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Travel Noire's Guide To Islamic Countries During Ramadan
Traveling to a Muslim country is a great way to embrace the culture, and learn about the customs and traditions. It offers a unique experience to appreciate the beauty of Islam.
When traveling to these countries, it is important to respect the local traditions and dress codes. Travelers should be mindful of the religious practices and the sensitivities of the people. As Ramadan gets closer, it is even more important that travelers keep these things in mind and travel respectfully. Some of the adjustments may entail travelers having to change their dietary habits and being mind of their behavior in public, especially during prayer times.
What is Ramadan?
Ramadan is one of the greatest months in Islam. The Quran was revealed to Prophet Muhammad during Ramadan’s greatest night, Lailat Al-Qadr. During Ramadan, Muslims observe the fourth pillar, which requires fasting from sunrise to dusk.
Ramadan represents a period of fasting and spiritual reflection for Muslims around the world. It’s a time for increased devotion to prayer and charitable acts. Travelers who are not Muslim should strive to honor these traditions and customs with respect and sensitivity.
During Ramadan, Muslims refrain from eating or drinking from sunrise to sunset. Visitors need to be cognizant of this and try to avoid eating, drinking or smoking in public during daylight hours. It’s also important to be respectful during prayer times by not engaging in loud conversations or disruptive behavior in public spaces.
In 2023, Ramadan is expected to be on Thursday, March 23. If that is the case, Eid Al-Fitr will begin on Friday, April 21, after the 30-day annual fast ends.
Egypt is one of the most visited countries in the world, which makes it the perfect place to experience Ramadan. It is the perfect time to experience local culture and customs, but operating hours and service availability may change.
At night, when most restaurants and shops are closed, visitors can enjoy unique and tasty street food experiences. Visitors also can learn about Egypt’s rich cultural history through the lantern shows and Iftar meals that happen every night during Ramadan. If you want to go to one of its most popular tourist spots during Ramadan, you should plan and be flexible. Some places may have limited hours or be closed completely. The pyramids, for example, are open during Ramadan, but their closing times vary per day.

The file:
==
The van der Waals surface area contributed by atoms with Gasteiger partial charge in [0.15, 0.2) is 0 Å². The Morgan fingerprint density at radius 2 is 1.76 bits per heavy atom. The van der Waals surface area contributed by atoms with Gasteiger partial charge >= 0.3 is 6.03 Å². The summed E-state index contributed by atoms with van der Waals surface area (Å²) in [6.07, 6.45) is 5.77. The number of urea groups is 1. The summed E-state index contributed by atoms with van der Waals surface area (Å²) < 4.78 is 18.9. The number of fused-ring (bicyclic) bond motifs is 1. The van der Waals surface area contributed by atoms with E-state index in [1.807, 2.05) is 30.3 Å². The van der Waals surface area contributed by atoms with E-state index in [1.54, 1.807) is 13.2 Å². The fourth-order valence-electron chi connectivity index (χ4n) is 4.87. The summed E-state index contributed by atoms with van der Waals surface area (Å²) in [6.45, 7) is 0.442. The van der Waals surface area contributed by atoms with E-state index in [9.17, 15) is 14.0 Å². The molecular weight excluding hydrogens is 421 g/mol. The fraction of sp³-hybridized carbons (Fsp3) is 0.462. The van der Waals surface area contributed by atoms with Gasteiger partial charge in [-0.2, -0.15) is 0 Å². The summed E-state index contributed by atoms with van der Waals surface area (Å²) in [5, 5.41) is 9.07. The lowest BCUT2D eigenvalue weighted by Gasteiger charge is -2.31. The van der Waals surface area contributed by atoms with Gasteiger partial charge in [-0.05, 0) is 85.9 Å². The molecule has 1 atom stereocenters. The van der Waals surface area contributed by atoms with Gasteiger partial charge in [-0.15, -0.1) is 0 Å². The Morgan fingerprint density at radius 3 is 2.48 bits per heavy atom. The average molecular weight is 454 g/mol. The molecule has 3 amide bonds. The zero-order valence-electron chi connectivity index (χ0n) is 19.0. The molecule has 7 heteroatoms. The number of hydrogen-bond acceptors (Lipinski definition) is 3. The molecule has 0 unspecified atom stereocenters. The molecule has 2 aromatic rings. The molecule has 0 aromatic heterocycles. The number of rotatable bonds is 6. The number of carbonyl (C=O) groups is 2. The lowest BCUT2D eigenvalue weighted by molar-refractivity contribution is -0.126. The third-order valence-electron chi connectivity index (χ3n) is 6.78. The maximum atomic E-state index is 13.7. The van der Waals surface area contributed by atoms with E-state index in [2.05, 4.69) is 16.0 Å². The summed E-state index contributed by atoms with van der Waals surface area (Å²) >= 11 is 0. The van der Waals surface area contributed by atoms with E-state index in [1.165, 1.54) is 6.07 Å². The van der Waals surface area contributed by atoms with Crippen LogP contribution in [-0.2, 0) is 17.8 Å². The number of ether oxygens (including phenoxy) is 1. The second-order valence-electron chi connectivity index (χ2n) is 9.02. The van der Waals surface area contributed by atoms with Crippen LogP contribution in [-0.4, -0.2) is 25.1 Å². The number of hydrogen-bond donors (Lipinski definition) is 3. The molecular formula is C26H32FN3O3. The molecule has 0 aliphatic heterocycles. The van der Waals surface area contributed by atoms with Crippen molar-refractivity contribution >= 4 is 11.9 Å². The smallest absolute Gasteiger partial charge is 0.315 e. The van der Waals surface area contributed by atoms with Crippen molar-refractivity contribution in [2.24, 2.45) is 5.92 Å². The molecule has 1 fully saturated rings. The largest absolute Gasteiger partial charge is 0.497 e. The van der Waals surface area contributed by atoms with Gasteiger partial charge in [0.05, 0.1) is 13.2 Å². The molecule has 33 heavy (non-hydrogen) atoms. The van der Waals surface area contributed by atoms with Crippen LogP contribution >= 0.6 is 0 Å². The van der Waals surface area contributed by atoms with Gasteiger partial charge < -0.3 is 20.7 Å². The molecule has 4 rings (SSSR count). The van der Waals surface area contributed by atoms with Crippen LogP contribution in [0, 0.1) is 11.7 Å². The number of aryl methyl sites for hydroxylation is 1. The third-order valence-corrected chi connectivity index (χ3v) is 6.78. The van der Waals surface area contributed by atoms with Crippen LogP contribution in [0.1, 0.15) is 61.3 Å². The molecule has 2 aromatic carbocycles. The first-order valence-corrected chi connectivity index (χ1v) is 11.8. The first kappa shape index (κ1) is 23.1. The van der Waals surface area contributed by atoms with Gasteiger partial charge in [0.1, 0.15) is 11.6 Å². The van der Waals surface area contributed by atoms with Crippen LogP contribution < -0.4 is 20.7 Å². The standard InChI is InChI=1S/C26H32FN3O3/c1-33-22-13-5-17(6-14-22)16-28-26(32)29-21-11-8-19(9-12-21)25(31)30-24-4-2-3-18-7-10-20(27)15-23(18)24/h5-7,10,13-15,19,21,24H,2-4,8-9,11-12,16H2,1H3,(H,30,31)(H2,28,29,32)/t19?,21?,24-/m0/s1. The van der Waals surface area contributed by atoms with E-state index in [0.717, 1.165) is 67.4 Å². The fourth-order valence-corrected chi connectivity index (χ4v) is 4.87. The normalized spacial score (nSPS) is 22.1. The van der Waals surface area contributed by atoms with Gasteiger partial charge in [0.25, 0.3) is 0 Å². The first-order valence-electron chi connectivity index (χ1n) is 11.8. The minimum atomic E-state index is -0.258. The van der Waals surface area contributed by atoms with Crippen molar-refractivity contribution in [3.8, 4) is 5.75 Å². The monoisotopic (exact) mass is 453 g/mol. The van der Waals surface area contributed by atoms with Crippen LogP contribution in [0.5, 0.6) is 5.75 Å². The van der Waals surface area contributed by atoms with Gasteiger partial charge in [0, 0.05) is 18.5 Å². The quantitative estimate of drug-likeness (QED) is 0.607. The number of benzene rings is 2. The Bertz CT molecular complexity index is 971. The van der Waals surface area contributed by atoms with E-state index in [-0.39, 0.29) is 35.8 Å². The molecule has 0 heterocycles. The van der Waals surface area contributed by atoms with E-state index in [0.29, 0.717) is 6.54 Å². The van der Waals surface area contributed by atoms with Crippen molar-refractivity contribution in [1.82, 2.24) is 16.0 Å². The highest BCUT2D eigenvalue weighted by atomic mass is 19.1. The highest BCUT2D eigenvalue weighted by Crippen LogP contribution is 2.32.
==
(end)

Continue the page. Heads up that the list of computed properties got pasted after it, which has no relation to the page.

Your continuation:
Morocco — Celebrate Ramadan with Family
Morocco celebrates Ramadan with family dinners and breaking fast.
For travelers, it is worth it to experience authentic Moroccan cuisine at local markets and restaurants with Ramadan menus. Try harira, a lentil-and-chickpea soup, and msemen, a flaky bread with honey or jam. Many households make “pastilla,” a savory pie with chicken, seafood, almonds, and spices.
Before visiting Morocco during Ramadan, check business and restaurant hours. Some tourist attractions and markets may close early or have limited hours.
In Turkey, many restaurants and cafes are open during Ramadan as the country is not as restrictive as other Muslim countries. However, it’s respectful to avoid eating or drinking in public during daylight hours. Some of the business owners have reduced their stores hours.
The bustling bazaars serve Ramadan-inspired food and sweets. Döner kebab, a street food made with rotating meat and wrapped in a pita, is another must-try in Turkey.
Since Turkey is not as strict as Arab countries during Ramadan, traveler may find food and alcohol easier in its major cities. However, tourists should still be polite and respect the religious practices. Some tourist spots may have different hours during Ramadan, so it’s best to check ahead of time before making plans.
Indonesia is the largest Muslim country in the world. With a population of over 260 million people, the country offers a diverse range of cultural and historical sites to explore.
During Ramadan, tourists will be able to find many traditional Islamic practices being observed throughout the country, including fasting and prayer. However, Indonesia is more open to non-traditional practices and cultures compared to other Muslim-majority countries.
Visitors also will enjoy the beautiful nature, delicious cuisine and unique traditions of various ethnic groups in Indonesia. It is also a popular destination for surfing, trekking and other adventure activities.
Visiting the United Arab Emirates during Ramadan is a unique experience because the country celebrates traditional Islamic practices grandly and lavishly. From fancy iftars to Quran recitation contests, the UAE is a great place to see Ramadan celebrations.
During Ramadan, there are night markets, cultural events and traditional tents where special meals are served. The UAE also has amazing desert safaris, camel rides and other exciting activities that can give tourists memories they will never forget.
Dubai, the UAE’s most visited city, does not require fasting. Hotel restaurants and bars serve food and drinks, despite public bans on eating, drinking and smoking.
Saudi Arabia — One of the Most Authentic Ramadan Experiences
Saudi Arabia, the birthplace of Islam, has the most authentic experience. This ountry during Ramadan is full of fasting and prayer, daily iftar feasts and bustling Ramadan markets. It creates a magical experience for a tourist.
Saudi Arabia during the Holy Month is a must-see for Islamic culture enthusiasts. There are tons of charity events and cultural tours. In Mecca, Medina and Riyadh, pilgrims can experience the Holy Month at its most sacred. The cities are rich in historical and religious sites, which makes it an unforgettable spiritual journey for visitors.